Farming Finland's succulent new crop: snails
A restaurant in Finland's second-oldest town serves up escargot to world travelers
PORVOO, FINLAND — "Excuse me."I apologize for speaking English, but the Finn doesn't seem to mind.In Finland everyone speaks English.And Swedish.And Finnish, of course."Could you direct me to the snail farm?"
"You're not far. Go to the square.It's behind the old building."
As the man catches up to his companions, I laugh.Which old building?In the old-town section of Porvoo (the second-oldest town in Finland), every building is old. Ancient, in fact; some date back to 1346.
Ever since spotting Porvoo's ocher-red buildings in a photo, I've been intrigued with this tiny, seaside village.Since it's an easy day trip from Helsinki (an hour by bus), I decided to see it for myself. I wasn't disappointed.
Cobblestone streets twist past tiny cafes and Crayola-colored wooden houses in red, yellow, and pink.Church bells toll from a magnificent cathedral, filled with ornate gold.
Throughout history, numerous writers, poets, and painters made their homes here.But recently Porvoo has attracted a new audience:gourmets.
Again I ask directions to the snail farm, this time from a shopkeeper who gives them via colors."See the yellow house with the green mailbox?Go past that to the pink building.It's right behind the pink building."
I find it.Rovintola Restaurant (the yellow one).
A friend told me of Porvoo's snail secret: It all started four years ago when Ari Kovero stepped into a hardware store to buy screws.The shopkeeper said, "You have a big farm, many children.You can have my snails."
All 570 of them.
You'd think snails and Finland's bitter-cold winters wouldn't mix. But Ari and his wife, Margna Timmi, thought otherwise. They are the country's first professional snail farmers and restaurateurs, serving 1,200 snails daily at Rovintola during the summer months.
"Until Ari and Margna, it was not so common for Finns to eat snails. In fact, it was odd," says Sari Neuvonen, a waitress at Rovintola."But snails have become a Finnish fetish. People come here from all over the country to eat."
She gently strokes one of the slithery creatures, slipping it onto her finger."These are perfectly lazy guys," she says, smiling."They ... very much like carrots.We have only 200 snails in this shed [behind Rovintola]. But we have 200,000 at the main farm in Hokhas, about four miles away.These guys will be moved to the farm soon.It is temperature-controlled.They couldn't survive the winter here."
On my visit to Rovintola, Mr. Kovero and his wife are attending a snail farmers' convention. But Ms. Neuvonen explains the snail-farming process:"Snails multiply quickly.One snail produces 100 to 250 eggs, most of which hatch. And, of course, snails make eggs five times a year.Once they are hatched, it takes six months to a year to grow to the size you can eat them.
"At first, Magna was very subdued about the idea of a snail farm," Sari says."She and Ari had a very, very long discussion.They couldn't find books in Finland on how to operate a snail farm, so they used the Internet.Finally, Magna said, 'Yes, the snails can come home.'She likes them now, but they are a lot of work."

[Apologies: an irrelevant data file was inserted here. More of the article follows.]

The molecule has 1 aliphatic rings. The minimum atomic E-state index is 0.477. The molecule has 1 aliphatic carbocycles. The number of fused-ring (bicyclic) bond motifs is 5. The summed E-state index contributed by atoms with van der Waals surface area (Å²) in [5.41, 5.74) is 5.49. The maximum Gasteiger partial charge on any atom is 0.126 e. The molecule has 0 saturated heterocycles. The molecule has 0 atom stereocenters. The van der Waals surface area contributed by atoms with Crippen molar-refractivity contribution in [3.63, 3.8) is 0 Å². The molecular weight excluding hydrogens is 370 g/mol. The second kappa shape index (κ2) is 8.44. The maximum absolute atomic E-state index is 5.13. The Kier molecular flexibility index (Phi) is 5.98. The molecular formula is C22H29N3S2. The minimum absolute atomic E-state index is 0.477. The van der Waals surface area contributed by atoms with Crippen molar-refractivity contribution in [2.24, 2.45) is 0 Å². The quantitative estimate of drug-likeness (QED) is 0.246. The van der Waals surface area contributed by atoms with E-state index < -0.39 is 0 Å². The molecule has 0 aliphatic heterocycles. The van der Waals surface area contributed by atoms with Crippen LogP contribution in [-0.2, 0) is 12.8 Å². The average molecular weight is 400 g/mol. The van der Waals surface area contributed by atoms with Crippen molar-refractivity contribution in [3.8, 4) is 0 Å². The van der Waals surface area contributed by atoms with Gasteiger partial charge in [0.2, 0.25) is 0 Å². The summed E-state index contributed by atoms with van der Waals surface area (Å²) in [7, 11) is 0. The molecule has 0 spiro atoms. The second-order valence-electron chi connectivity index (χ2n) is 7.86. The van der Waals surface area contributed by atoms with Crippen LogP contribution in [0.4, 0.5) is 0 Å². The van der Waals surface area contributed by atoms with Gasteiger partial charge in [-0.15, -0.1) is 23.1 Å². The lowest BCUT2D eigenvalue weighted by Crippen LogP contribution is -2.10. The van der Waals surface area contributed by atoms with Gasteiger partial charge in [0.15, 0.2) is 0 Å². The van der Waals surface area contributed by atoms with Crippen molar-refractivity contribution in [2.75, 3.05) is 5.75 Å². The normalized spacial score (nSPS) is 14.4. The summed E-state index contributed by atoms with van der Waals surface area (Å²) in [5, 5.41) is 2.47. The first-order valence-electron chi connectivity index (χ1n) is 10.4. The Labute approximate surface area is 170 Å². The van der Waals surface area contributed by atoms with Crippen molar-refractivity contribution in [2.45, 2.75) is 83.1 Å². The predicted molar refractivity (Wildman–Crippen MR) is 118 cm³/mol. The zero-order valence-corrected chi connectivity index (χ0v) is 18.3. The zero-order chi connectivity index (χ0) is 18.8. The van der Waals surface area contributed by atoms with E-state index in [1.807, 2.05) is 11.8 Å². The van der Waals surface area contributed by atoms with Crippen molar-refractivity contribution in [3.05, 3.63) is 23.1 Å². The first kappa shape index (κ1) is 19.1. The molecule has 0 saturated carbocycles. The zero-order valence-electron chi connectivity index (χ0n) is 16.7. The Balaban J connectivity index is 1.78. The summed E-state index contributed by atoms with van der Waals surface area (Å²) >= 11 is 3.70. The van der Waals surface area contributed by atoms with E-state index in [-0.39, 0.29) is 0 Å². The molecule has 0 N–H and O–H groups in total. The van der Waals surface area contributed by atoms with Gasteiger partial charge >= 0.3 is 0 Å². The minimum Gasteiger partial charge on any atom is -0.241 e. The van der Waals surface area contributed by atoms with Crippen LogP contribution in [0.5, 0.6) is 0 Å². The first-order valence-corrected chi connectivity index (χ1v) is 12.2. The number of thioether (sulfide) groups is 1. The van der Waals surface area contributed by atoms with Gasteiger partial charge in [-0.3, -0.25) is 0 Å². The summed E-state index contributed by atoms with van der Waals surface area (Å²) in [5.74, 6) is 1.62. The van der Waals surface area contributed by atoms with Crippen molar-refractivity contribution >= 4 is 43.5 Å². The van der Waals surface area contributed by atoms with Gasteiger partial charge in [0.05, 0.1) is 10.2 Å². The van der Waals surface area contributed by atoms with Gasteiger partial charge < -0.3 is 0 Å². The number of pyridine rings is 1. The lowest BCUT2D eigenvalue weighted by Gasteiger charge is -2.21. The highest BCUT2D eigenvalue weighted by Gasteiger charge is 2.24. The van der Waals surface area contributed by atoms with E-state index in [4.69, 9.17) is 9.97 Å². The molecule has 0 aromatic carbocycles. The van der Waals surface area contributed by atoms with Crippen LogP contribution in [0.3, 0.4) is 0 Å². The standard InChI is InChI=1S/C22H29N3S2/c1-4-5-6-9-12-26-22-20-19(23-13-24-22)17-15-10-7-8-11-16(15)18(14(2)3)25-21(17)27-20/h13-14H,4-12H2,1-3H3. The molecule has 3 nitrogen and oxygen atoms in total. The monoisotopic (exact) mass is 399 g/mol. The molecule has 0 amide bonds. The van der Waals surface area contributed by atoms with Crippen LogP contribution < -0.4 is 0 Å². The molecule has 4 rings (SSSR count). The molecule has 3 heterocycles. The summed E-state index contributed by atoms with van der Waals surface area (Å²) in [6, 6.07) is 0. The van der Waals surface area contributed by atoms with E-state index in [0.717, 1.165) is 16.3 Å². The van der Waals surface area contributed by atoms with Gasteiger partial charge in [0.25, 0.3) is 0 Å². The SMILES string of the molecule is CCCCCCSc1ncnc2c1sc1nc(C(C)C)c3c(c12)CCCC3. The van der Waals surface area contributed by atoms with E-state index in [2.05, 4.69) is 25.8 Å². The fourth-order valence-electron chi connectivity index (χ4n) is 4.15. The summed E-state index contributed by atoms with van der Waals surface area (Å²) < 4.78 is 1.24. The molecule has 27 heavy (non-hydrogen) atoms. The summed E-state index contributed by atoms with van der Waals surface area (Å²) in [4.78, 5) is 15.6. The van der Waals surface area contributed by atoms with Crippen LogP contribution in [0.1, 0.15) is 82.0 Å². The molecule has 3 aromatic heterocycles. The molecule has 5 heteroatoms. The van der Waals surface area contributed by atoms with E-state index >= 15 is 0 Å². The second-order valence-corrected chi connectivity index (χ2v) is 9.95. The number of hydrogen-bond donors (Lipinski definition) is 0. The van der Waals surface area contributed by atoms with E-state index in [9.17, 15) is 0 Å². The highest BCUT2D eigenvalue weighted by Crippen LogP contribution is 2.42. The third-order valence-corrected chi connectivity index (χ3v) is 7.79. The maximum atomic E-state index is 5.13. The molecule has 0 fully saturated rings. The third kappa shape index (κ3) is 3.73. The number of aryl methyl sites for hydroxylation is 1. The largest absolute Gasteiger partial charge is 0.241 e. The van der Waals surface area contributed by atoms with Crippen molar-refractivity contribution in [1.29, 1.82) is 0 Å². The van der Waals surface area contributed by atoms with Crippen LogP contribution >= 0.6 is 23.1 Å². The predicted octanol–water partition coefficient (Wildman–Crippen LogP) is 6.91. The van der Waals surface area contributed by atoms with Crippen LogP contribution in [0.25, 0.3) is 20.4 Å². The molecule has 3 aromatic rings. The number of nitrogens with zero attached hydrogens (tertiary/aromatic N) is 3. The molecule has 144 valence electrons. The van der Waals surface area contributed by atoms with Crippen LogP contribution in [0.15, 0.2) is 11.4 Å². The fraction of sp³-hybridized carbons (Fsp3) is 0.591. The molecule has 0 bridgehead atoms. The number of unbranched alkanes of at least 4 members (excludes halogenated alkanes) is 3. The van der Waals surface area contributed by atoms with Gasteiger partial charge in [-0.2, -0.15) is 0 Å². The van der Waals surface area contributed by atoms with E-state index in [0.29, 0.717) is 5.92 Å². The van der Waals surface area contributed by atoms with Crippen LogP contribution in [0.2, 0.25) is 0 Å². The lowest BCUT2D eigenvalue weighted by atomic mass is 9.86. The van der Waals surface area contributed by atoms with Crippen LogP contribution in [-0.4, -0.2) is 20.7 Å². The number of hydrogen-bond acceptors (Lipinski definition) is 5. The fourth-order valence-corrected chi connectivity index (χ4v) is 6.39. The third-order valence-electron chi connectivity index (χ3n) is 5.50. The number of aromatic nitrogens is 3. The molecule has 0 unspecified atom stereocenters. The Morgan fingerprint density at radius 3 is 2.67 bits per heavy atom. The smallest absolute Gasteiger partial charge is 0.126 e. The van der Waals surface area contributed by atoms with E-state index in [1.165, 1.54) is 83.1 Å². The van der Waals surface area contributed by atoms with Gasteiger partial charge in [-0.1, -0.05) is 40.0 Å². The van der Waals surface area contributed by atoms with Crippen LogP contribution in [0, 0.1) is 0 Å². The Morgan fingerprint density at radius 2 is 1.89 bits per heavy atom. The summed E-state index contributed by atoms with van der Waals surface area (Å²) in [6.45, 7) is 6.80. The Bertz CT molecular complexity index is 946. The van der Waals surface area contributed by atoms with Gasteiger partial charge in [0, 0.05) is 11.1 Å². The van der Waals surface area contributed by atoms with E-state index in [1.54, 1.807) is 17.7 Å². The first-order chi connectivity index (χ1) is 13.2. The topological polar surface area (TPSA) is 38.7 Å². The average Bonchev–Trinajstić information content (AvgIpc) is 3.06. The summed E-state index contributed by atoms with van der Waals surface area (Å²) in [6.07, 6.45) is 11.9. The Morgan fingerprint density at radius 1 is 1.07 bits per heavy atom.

When the snails are large enough, they are brought into the kitchen to be cleaned, "soured" (not fed), and cleaned again.
They are then placed in hot water and cooked eight minutes.Over the next two days, they are cleaned once more and undergo a second boiling this time for two hours - in white wine, water, herbs, and garlic.At this point, the snails are finally ready to be eaten - or frozen.
"Our snails are for our restaurant, although one restaurant in Helsinki now has some of our snails," says Neuvonen. "Would you like to taste?"
She disappears into the kitchen, returning with a tray of fennel snails (garlic and baguette) and snails with garlic and Roquefort cheese. The menu also has pasta with snail sauce.
The samples are superb."Next year, we open a snail boutique," she says with a smile."With snail books, T-shirts, food. Snails are getting so popular in Finland."
If you're fond of snails, you could purchase ceramic escargot shells at most gourmet and kitchen stores. They are easy to clean and are sanitary when reused.
Escargot a la Bourguignonne
3/4 cup butter, softened to room temperature
2 cloves garlic, peeled and minced
2 tablespoons minced shallots
1 tablespoon minced parsley
1/4 teaspoon salt
Pinch or two of ground pepper
Pinch or two of nutmeg (optional)
2 dozen canned snails (escargot), drained, rinsed, and patted dry
2 dozen snail shells
1/4 cup fresh, fine, white bread crumbs
For the snail butter, combine butter, garlic, shallots, parsley, salt, pepper, and nutmeg.
Put a small amount of snail butter in each shell. Push one snail in each shell, and top with another half teaspoon or so of snail butter until all the butter is used up.
Preheat oven to 350 degrees F.
Arrange snails on an oven-proof plate, or special escargot plate.
Bake, uncovered, 10 to 12 minutes or until butter begins to bubble.
Serve hot with French bread.
Serves 4 as an appetizer.
One can of snails in liquid (24 pieces)
1/2 cup butter, at room temperature
1/2 cup Roquefort cheese, at room temperature
Combine butter and cheese with fork until soft and mixed. Pour some of the snail liquid into a small skillet - place snails in skillet. Cover with Roquefort and butter and place in a preheated 400-degree F. oven until sizzling. Serve about 4 to 6 snails per person either on a plate, stuffed into their own shells, or in ceramic shells. Accompany snails with crispy Italian bread and a green salad.
Serves 4 to 6 as an appetizer.
(c) Copyright 2001. The Christian Science Monitor